Question: We currently have 3 pregnant employees. One lives and works in Minnesota, where we have 4 employees, and the other two live and work in Georgia, where we have 40 employees. We are not covered by FMLA and have a personal leave policy that provides up to 8 weeks of unpaid leave. My questions are: Do we have to provide 12 weeks of leave in Minnesota as per state law, and if we do, does that mean we need to provide 12 weeks of leave to the Georgia employees, too?
Answer from the experts at HR.BLR.com:
Thank you for your inquiry regarding maternity leave requirements for employees located in Minnesota and Georgia.
Because your organization has fewer than 50 employees, it is not covered by the federal Family and Medical Leave Act (FMLA), which generally requires covered employers to provide up to 12 weeks of unpaid, job-protected leave for various family and medical reasons including pregnancy leave. Even if your organization is not covered by the FMLA, then it still must comply with any state laws requiring pregnancy leaves of absence, the federal Pregnancy Discrimination Act, and any internal policies.
Minnesota requires employers with 21 or more employees at any one site in the state of Minnesota to provide up to 12 weeks of unpaid leave for the birth or adoption of a child, or for female employees for prenatal care, pregnancy, childbirth, or related health conditions under its Pregnancy and Parental Leave Act (PPLA) (see Minn. Stat. Sec. 181.941). Accordingly, if your organization only has 4 employees in Minnesota, it is not covered by the Minnesota PPLA, and you are not required to provide pregnancy leave under that law.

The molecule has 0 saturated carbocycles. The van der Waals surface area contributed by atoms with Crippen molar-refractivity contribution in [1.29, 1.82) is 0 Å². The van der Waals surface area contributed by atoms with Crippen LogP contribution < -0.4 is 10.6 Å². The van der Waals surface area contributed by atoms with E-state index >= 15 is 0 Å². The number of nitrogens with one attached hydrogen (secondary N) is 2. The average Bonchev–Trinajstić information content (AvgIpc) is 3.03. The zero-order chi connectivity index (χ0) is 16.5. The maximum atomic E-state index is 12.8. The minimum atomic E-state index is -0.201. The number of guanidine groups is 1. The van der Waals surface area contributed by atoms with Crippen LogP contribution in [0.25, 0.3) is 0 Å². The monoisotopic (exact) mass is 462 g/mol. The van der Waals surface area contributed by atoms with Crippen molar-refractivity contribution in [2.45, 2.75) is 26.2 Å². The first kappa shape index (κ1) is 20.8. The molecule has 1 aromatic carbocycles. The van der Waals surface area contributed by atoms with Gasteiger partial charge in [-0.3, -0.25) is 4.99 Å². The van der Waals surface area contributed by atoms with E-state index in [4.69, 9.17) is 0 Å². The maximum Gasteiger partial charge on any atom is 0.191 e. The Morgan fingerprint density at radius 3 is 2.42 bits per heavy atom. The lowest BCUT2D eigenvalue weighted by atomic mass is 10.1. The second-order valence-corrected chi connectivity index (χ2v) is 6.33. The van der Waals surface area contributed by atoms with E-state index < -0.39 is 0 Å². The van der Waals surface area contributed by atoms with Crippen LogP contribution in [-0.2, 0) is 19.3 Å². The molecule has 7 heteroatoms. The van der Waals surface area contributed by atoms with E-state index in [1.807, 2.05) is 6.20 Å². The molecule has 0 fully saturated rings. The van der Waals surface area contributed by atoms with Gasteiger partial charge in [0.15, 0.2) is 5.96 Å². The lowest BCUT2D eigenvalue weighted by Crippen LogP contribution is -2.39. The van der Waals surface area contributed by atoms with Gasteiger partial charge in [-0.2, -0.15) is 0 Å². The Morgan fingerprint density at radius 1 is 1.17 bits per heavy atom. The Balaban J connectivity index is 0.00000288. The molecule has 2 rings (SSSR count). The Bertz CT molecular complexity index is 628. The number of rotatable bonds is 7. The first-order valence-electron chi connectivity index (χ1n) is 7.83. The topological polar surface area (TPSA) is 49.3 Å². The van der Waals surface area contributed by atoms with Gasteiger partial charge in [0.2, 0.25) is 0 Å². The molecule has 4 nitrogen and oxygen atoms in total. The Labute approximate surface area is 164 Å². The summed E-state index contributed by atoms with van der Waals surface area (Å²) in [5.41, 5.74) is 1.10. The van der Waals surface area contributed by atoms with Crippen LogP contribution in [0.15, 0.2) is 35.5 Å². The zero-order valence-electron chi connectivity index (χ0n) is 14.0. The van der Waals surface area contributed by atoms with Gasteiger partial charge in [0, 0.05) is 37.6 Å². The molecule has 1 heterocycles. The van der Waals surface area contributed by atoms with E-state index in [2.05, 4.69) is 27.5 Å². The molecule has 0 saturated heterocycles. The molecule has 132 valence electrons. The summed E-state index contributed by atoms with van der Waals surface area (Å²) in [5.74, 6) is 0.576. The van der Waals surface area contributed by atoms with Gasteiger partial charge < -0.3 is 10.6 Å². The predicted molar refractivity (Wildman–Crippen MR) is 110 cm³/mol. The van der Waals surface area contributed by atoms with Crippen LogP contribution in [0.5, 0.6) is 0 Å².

Georgia does not have a state family and medical leave or pregnancy leave law. Accordingly, you are not required to provide any specific leave for pregnant employees under Georgia law.
Because your organization has more than 15 employees, it must comply with the federal Pregnancy Discrimination Act (PDA), which amended Title VII of the Civil Rights Act to prohibit discrimination based on pregnancy. The PDA applies to employers with 15 or more employees and requires employers to treat women affected by pregnancy, childbirth, or related medical conditions the same as employees who are on leave for other temporary medical disabilities.
Thus, because the PDA is an antidiscrimination law rather than a law mandating leave, it does not require covered employers to grant pregnancy leaves. Instead, it only entitles pregnant employees to the same leave and benefits granted to nonpregnant employees with other temporary medical disabilities.
The Equal Employment Opportunity Commission (EEOC) Enforcement Guidance on Pregnancy Discrimination and Related Issues interpreting the PDA provides that policies relating to the commencement and duration of leave, availability of leave extensions, accrual during leave of seniority and other accrued benefits and privileges, insurance coverage, and reinstatement after leave must apply equally to pregnancy. So, if your organization regularly grants leaves for employees with other temporary medical disabilities and guarantees reinstatement, then you should treat pregnant employees in the same manner to comply with the PDA.
Accordingly, if you provide 8 weeks of unpaid leave for personal reasons to all employees, then your pregnant employees should receive the same leave.
Similarly, if your organization provides any paid sick leave, pregnant employees should be allowed to use the paid sick leave when they are unable to work because of their pregnancy-related symptoms. And, if you provide any additional unpaid or paid time off to employees who need leave for temporary medical conditions (distinct from your personal leave policy), pregnant employees should be provided that leave as well.